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|Police jury agrees to place V-Vehicle property tax on October ballot|
The Ouachita Parish Police Jury unanimously agreed Thursday to ask voters to approve a 1.8-mill property tax in the Oct. 17 election to pay a financial obligation that local governments pledged to help lure the V-Vehicle automotive manufacturing company to Ouachita Parish.
The police jury as well as the cities of Monroe and West Monroe agreed weeks ago to put up to $15 million as part of a roughly $85 million incentives package to convince V-Vehicle to locate in the former Guide plant in eastern Ouachita. The state's share of the incentives package totals some $70 million.
The proposed property tax the police jury will ask voters to approve in October cannot be assessed for more than 15 years, and will only cover the $12.45 million obligation of the two cities and the police jury. Once the local obligation is fulfilled, the property tax must be canceled. That is expected to occur within eight years.
OEDC Land Corp. and the I-20 Economic Development Corp. will pay the remainder of the $15 million.
Local governments will sell limited tax bonds to come up with the money that is needed to meet the pledge locals governments made to V-Vehicle. Revenues generated by the proposed property tax would pay off the debt created by the bond sale.
Bill Boles of the Boles Law Firm in Monroe and Grant Schlueter of Foley and Judell in New Orleans will handle the bond sale for the police jury.
"We were able to lock in a very favorable rate because locally owned banks stepped up and participated in this process," Boles said. "This truly is a community-wide effort."
Boles was referring to locally owned banks agreeing to buy the bonds while also agreeing to cap interest paid on the debt at no more than 4.5 percent annually.
Though interest paid on the bonded indebtedness would be capped at not more than 4.5 percent, Boles said if the bonds were sold today the interest rate paid on the debt would be substantially lower.
Foley and Judell's Schlueter said every penny generated by the proposed property tax "must be used solely for the purpose of paying the obligation of the three public bodies."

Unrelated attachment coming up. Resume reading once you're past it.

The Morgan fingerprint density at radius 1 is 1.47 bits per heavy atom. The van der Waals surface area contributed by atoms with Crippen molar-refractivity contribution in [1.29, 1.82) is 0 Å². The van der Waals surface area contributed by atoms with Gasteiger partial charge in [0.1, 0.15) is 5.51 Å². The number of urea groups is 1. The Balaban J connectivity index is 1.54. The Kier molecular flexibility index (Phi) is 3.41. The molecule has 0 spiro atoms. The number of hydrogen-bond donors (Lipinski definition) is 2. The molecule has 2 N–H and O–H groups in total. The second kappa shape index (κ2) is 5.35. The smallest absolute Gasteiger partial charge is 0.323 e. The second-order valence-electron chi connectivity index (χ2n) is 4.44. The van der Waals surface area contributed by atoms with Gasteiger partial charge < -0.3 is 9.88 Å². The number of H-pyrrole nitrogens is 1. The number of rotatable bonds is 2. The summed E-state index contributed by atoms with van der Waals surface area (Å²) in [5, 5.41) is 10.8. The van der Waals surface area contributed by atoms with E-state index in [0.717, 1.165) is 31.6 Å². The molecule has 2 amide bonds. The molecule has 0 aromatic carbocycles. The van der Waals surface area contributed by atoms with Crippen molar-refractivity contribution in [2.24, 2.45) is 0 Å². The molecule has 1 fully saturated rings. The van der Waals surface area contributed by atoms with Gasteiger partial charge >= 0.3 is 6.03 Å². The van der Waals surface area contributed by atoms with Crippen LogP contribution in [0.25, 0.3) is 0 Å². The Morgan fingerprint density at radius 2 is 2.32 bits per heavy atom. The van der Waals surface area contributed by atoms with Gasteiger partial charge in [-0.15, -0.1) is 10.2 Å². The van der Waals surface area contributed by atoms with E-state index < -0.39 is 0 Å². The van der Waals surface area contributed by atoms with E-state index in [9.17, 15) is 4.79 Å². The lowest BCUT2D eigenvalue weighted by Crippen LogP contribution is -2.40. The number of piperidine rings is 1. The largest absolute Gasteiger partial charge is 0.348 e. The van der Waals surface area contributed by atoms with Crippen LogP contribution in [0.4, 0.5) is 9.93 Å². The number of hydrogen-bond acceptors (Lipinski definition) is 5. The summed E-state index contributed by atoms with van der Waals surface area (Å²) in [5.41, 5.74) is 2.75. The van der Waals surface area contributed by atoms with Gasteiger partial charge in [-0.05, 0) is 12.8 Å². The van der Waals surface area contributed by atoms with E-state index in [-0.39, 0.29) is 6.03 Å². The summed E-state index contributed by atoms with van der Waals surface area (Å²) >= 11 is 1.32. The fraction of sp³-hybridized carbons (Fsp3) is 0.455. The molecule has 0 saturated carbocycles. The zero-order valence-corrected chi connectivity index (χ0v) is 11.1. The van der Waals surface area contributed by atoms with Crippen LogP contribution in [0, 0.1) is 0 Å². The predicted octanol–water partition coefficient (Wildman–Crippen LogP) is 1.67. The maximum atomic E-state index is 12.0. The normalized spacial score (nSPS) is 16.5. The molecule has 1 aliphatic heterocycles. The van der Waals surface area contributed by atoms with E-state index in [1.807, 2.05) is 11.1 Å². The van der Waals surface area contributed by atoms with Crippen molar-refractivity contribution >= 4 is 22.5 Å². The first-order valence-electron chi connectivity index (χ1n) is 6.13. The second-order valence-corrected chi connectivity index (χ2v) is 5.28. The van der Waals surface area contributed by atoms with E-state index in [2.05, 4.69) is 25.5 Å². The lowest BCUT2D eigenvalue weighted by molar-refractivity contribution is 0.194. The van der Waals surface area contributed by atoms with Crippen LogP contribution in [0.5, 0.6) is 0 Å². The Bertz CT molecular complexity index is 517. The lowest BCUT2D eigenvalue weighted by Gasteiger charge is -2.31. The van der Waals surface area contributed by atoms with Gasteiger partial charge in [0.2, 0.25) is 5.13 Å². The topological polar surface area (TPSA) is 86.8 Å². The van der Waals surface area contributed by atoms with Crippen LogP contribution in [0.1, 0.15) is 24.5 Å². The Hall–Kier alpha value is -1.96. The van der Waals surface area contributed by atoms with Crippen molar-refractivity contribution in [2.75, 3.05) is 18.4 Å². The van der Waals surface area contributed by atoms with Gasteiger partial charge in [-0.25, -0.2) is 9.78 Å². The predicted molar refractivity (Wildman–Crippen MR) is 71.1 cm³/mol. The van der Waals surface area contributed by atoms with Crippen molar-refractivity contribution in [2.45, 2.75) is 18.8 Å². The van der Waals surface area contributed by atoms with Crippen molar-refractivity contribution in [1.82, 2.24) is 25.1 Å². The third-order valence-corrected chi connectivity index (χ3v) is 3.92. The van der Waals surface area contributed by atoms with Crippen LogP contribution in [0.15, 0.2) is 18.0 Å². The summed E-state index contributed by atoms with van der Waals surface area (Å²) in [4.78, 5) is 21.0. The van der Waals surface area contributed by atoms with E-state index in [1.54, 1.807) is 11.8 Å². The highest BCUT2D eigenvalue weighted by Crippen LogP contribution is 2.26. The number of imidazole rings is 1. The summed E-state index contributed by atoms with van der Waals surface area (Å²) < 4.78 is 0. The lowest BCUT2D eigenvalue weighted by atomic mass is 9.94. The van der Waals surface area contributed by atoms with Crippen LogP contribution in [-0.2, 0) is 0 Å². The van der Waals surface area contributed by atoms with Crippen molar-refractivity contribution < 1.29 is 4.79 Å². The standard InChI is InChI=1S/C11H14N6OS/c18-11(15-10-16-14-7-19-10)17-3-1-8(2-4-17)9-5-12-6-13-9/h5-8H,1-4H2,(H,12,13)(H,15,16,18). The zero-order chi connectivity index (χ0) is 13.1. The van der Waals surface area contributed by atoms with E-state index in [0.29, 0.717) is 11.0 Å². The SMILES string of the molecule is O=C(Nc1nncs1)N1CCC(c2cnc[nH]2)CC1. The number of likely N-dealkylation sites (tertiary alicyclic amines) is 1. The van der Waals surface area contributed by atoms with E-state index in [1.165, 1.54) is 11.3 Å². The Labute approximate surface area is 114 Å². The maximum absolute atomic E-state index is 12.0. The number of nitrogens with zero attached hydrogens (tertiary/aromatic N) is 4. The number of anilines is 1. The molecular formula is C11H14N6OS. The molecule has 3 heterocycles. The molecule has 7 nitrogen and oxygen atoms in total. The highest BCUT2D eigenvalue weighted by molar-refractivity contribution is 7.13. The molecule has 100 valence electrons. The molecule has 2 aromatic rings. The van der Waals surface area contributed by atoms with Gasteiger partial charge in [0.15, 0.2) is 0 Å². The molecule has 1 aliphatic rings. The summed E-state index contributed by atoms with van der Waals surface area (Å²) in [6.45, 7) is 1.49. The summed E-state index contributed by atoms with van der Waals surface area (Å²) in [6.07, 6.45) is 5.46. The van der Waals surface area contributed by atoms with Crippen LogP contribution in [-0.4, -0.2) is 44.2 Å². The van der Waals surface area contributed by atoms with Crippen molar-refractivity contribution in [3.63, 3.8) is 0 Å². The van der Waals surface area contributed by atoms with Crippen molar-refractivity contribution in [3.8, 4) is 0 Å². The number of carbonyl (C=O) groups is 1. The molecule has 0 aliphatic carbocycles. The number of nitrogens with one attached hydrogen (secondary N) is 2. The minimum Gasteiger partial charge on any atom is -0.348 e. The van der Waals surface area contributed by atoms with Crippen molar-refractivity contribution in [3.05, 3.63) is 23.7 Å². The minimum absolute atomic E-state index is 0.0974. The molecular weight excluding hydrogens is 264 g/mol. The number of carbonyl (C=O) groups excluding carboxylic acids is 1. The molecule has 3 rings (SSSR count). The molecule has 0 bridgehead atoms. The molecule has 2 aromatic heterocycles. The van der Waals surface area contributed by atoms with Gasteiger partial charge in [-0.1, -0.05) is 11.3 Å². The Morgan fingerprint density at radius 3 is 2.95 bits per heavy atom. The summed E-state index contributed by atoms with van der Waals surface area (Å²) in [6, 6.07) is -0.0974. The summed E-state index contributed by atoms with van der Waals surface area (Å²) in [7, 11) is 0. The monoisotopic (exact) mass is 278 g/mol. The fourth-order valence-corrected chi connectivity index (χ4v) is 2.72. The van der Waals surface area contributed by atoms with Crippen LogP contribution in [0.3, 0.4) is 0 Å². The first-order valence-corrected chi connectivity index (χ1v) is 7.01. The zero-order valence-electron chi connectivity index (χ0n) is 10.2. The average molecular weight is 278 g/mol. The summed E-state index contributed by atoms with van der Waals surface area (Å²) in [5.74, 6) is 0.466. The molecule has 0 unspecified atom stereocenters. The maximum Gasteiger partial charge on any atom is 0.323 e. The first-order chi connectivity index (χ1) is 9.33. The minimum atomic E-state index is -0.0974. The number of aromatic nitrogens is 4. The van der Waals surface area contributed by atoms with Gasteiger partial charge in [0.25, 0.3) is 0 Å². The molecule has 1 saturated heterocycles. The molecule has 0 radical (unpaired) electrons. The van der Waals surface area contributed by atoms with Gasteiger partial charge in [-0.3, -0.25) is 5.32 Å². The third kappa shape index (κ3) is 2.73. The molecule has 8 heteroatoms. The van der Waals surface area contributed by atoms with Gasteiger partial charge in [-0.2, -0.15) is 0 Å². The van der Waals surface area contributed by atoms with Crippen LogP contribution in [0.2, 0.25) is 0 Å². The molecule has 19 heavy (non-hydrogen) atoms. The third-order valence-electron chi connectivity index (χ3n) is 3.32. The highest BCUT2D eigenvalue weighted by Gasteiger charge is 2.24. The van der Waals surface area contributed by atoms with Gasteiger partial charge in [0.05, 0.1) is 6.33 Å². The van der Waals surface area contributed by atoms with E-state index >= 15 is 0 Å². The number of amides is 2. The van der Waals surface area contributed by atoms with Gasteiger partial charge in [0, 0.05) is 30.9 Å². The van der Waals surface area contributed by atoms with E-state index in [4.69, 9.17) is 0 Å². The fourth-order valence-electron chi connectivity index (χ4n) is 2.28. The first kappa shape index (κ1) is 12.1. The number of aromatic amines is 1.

V-Vehicle officially announced last month it would take over the former Guide plant off Interstate 20 east of Monroe, creating 1,400 new, direct jobs and 1,800 indirect jobs. V-Vehicle says it will manufacture fuel efficient automobiles at the former Guide facility.
According to the Ouachita Parish Assessor's office, the proposed property tax would cost property owners $18 annually on non-homestead exempt property valued at $100,000. Those with non-homestead property valued at $150,000 would pay $27, and residents with property valued at $200,000 would pay $36.
Commercial property owners with property valued at $75,000 would pay $135 annually. Owners of commercial property valued at $100,000 would pay $180.
Police jury president Shane Smiley said the proposed property tax would generate roughly $1.45 million annually.
Monroe Mayor Jamie Mayo is optimistic parish voters will see the importance of having V-Vehicle located here.
"I think the marketing effort is pretty clear," Mayo said. "We're going to ask the voters to support 1,400 direct jobs and another 2,000 indirect jobs."
"There's not a lot more you can add to that because it certainly will be a tremendous investment to the entire parish just with this particular project," Mayo added.
He said the national attention the region will generate from having V-Vehicle start up in Ouachita Parish will breed more success.
"There will be additional opportunities," Mayo continued. "Already we are reaping the benefits of the announcement because we have other inquiries about opportunities.
"National media has contacted us wanting to do specials on the city of Monroe and our region primarily because of this latest announcement in addition to some of the other announcements that have occurred here recently."
If voters reject the proposed property tax in the Oct. 17 election, Mayo said local officials would have "to go to a plan B."
"But I'm optimistic that our community will come through pretty strong to help this project," Mayo said.
West Monroe Mayor Dave Norris said the cities and police jury are obligated to finance the incentives package. If the property tax is not approved by voters in October, local officials would have to determine how to meet the financial obligation.
"I don't know what that would be, though," he said.
Monroe Chamber of Commerce's board of directors unanimously agreed to support the proposed property tax.
"Linda Holyfield, I think, made the best comment, and that's 'businesses pay 86 percent of the property tax, but the more businesses we have that are contributing to that, it diffuses the overall cost for everybody,'" said Sue Nicholson, president of the Monroe chamber.
"If this works as it is supposed to, we will have roughly 3,500 new jobs created, and ultimately everyone will pay less property taxes," Nicholson said. "Some (businesses) are concerned about the impact, but overall, we see growth and quality jobs that can come out of this."
"And the more people we have contributing to the tax base, ultimately the lower the burden will be on everybody," she said. "We see this as something we must do to create quality jobs in our community."
Norris said it would be important for local officials to provide information to the public about the need for the proposed property tax and the benefits of having V-Vehicle located in Ouachita Parish.
"The way this bond issue is structured, the money cannot be used for anything other than to pay that debt, and the debt's not even incurred unless this company meets certain steps along the way," Norris said. "So, they've got to make progress towards doing what they said they were going to do or they don't get anything from the state or anything from local governments."